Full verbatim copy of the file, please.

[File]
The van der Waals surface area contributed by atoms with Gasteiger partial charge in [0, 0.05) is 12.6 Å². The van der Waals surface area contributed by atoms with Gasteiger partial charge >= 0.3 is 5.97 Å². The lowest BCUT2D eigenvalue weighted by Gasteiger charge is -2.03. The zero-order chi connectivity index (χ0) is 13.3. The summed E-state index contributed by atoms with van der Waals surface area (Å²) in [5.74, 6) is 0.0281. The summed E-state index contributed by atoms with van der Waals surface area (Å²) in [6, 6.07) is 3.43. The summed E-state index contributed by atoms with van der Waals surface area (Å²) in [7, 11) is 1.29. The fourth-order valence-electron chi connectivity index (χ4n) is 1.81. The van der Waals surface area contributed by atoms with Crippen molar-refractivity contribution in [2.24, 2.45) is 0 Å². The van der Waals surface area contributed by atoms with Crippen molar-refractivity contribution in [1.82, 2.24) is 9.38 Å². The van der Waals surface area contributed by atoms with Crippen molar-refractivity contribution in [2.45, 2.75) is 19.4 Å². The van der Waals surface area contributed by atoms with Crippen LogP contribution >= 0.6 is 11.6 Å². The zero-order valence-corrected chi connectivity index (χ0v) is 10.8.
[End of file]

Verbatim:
The van der Waals surface area contributed by atoms with Gasteiger partial charge in [0, 0.05) is 12.6 Å². The van der Waals surface area contributed by atoms with Gasteiger partial charge >= 0.3 is 5.97 Å². The lowest BCUT2D eigenvalue weighted by Gasteiger charge is -2.03. The zero-order chi connectivity index (χ0) is 13.3. The summed E-state index contributed by atoms with van der Waals surface area (Å²) in [5.74, 6) is 0.0281. The summed E-state index contributed by atoms with van der Waals surface area (Å²) in [6, 6.07) is 3.43. The summed E-state index contributed by atoms with van der Waals surface area (Å²) in [7, 11) is 1.29. The fourth-order valence-electron chi connectivity index (χ4n) is 1.81. The van der Waals surface area contributed by atoms with Crippen molar-refractivity contribution in [2.24, 2.45) is 0 Å². The van der Waals surface area contributed by atoms with Crippen molar-refractivity contribution in [1.82, 2.24) is 9.38 Å². The van der Waals surface area contributed by atoms with Crippen molar-refractivity contribution in [2.45, 2.75) is 19.4 Å². The van der Waals surface area contributed by atoms with Crippen LogP contribution >= 0.6 is 11.6 Å². The zero-order valence-corrected chi connectivity index (χ0v) is 10.8.